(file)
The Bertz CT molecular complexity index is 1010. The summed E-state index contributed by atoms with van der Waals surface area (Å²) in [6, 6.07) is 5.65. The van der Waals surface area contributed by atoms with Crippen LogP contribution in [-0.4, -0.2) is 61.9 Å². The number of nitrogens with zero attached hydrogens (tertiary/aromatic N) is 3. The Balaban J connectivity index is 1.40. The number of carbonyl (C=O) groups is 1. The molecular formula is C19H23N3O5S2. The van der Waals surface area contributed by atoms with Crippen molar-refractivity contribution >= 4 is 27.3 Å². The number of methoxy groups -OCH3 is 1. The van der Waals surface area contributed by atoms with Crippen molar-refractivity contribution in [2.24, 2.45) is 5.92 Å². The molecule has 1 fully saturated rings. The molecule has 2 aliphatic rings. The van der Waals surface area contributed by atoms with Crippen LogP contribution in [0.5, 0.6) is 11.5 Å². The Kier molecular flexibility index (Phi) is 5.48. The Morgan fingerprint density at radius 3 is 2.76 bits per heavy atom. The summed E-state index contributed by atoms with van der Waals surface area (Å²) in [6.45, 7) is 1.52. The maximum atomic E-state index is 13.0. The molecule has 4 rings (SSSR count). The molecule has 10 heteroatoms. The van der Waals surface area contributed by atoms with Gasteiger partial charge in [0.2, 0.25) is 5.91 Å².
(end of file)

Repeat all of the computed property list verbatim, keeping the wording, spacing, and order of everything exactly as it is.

The Bertz CT molecular complexity index is 1010. The summed E-state index contributed by atoms with van der Waals surface area (Å²) in [6, 6.07) is 5.65. The van der Waals surface area contributed by atoms with Crippen LogP contribution in [-0.4, -0.2) is 61.9 Å². The number of nitrogens with zero attached hydrogens (tertiary/aromatic N) is 3. The Balaban J connectivity index is 1.40. The number of carbonyl (C=O) groups is 1. The molecular formula is C19H23N3O5S2. The van der Waals surface area contributed by atoms with Crippen molar-refractivity contribution >= 4 is 27.3 Å². The number of methoxy groups -OCH3 is 1. The van der Waals surface area contributed by atoms with Crippen molar-refractivity contribution in [2.24, 2.45) is 5.92 Å². The molecule has 1 fully saturated rings. The molecule has 2 aliphatic rings. The van der Waals surface area contributed by atoms with Crippen LogP contribution in [0.5, 0.6) is 11.5 Å². The Kier molecular flexibility index (Phi) is 5.48. The Morgan fingerprint density at radius 3 is 2.76 bits per heavy atom. The summed E-state index contributed by atoms with van der Waals surface area (Å²) in [6.45, 7) is 1.52. The maximum atomic E-state index is 13.0. The molecule has 4 rings (SSSR count). The molecule has 10 heteroatoms. The van der Waals surface area contributed by atoms with Gasteiger partial charge in [0.2, 0.25) is 5.91 Å².